Most of the Pilgrims felt that the bodies of girls were too weak to make the voyage on the Mayflower, and felt that girls were not strong enough to survive the hardships of building a colony. Because of this, most parents decided to leave the girls behind in England or Holland, and would send for them later once everything was built and more comfortable. Elder William Brewster brought his sons Love and Wrestling, but left behind his daughters Patience and Fear. Thomas Rogers brought his son Joseph, but left behind his daughters Elizabeth and Margaret. Francis Cooke brought his son John, but left behind his daughters Jane and Hester. Richard Warren had five daughters, Mary, Ann, Sarah, Elizabeth and Abigail, ranging in ages from 2-10 years old, but he left them all behind. And Degory Priest also left behind his daughters Mary and Sarah.
Despite the general belief that girls were weaker, 11 girls, ranging in ages from 1 through 17, did make the voyage on the Mayflower with their families. And perhaps more surprisingly, young girls proved to have the strongest bodies of all: the first winter, 75% of the women died, 50% of the men died, 36% of the boys died, but only two girls (18%) died.
The youngest girl on the Mayflower was Humility Cooper, just about 1 year old. Her mother had died, so she came on the Mayflower in the custody of her aunt and uncle, Edward and Ann (Cooper) Tilley. Her cousin, 16-year old Henry Samson, rounded out the family. Edward Tilley's brother John also brought his wife Joan, and their daughter, 13-year old Elizabeth Tilley. Elizabeth Tilley may have had a strong friendship with another girl, Desire Minter. Desire's father William had died in Leiden, Holland, about 1618, so she was put into the custody of John Carver, who brought her to America with him. Elizabeth would eventually name her first daughter Desire, presumably in honor of her friend.
Mayflower passenger Stephen Hopkins was the only passenger to have been to America before. Having made the voyage to Jamestown, he knew better than anyone what to expect with the voyage and in the New World. He had no problem bringing his entire family, including the girls. His eldest daughter was named Constance. She was 14-years old. Stephen's 2-year old daughter Damaris also came. His wife Elizabeth was also pregnant, and gave birth during the voyage to a baby boy they named Oceanus.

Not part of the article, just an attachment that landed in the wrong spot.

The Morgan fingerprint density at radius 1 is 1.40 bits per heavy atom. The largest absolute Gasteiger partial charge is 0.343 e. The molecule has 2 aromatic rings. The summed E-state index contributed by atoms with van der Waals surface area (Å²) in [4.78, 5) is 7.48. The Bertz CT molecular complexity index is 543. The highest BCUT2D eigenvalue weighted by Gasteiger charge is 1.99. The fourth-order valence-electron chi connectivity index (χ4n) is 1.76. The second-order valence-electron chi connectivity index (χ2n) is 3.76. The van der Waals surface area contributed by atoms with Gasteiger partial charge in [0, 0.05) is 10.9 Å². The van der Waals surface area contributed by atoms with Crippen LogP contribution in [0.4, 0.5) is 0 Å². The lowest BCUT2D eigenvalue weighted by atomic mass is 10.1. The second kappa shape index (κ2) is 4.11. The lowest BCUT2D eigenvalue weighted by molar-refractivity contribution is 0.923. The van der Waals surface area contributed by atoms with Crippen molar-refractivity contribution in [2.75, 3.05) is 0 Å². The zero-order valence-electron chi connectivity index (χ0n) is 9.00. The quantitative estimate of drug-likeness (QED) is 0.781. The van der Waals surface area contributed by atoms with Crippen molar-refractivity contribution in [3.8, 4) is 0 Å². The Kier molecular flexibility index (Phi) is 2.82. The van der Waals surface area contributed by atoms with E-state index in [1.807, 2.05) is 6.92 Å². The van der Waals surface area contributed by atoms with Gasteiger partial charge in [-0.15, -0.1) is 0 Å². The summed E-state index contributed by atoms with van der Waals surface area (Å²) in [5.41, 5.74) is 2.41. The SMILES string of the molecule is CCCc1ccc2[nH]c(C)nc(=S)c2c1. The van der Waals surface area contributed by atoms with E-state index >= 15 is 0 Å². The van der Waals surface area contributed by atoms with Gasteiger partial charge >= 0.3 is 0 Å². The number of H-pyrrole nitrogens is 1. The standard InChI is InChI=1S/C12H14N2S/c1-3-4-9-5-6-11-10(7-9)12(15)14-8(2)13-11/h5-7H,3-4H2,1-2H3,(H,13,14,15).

The Allerton family also decided to bring all their daughters. Isaac and wife Mary Allerton brought their daughters Remember and Mary: Remember was about 6 years old, and Mary was about 4 years old. James Chilton, the oldest passenger on the Mayflower at age 64, brought his wife and youngest daughter, 13-year old Mary Chilton, leaving his adult children behind in England and Holland.
Two other girls were on the Mayflower under sad circumstances. Ellen More, age 8, and Mary More, age 4, were on the Mayflower because their father did not want them any more: they were apparently children from his wife Katherine, and her lover Jacob Blakeway. After "father" Samuel More discovered they were not truly his children, he and wife Katherine filed for divorce. Even though he claimed not to be the father, he won custody of the children, and had them sent off to America (against their mother's wishes) with the "honest and religious" men, claiming they would have a better life outside of England where they would not suffer the social disgrace of being bastards (not born to a married couple). Perhaps it should not be surprising, then, to discover that the abandoned Ellen and Mary were the only two girls to die the first winter.
The oldest girl on the Mayflower was Priscilla Mullins, who was about 17-years old. She came on the Mayflower with her father William Mullins, a shoe and boot dealer, her mother Alice, and her brother Joseph. Her entire family, except for herself, died the first winter.
No girls died during the Mayflower's voyage, but one boy (William Button) did. After arrival in November 1620, the girls lived on the Mayflower while the men went out exploring for a place to settle. The Mayflower sailed across to Plymouth in late December, and the men and older boys started to build the colony. The women and girls remained living on the Mayflower for much of the time while the Colony was being constructed in January, February, and March.
The Mayflower departed back for England on April 5, after the terrible first winter was over. The first winter had left most of the girls orphaned. Elizabeth Tilley's parents John and Joan were dead, and her aunt and uncle Edward and Ann Tilley were dead as well. Mary Chilton's father and mother both died. The Allerton girls lost their mother. And Desire Minter lost her adopted family of John and Katherine Carver just a couple weeks after the Mayflower departed. Only the Hopkins family appears to have survived the first winter unscathed.
Humility Cooper and Desire Minter both would eventually return to England, after their adoptive parents died. Damaris Hopkins died sometime before 1627. All the other girls survived to adulthood, married, had families of their own, and have numerous descendants living today. Priscilla Mullins counts among her descendants such people as President John Adams; Marilyn Monroe; Vice President Dan Quayle; poets Henry Wadsworth Longfellow and William Cullem Bryant; and War of the Worlds director Orson Welles. Elizabeth Tilley counts among her descendants such notables as Presidents Franklin D. Roosevelt and George W. Bush, actor Humphrey Bogart, Mormon church founder Joseph Smith, and poet Ralph Waldo Emerson.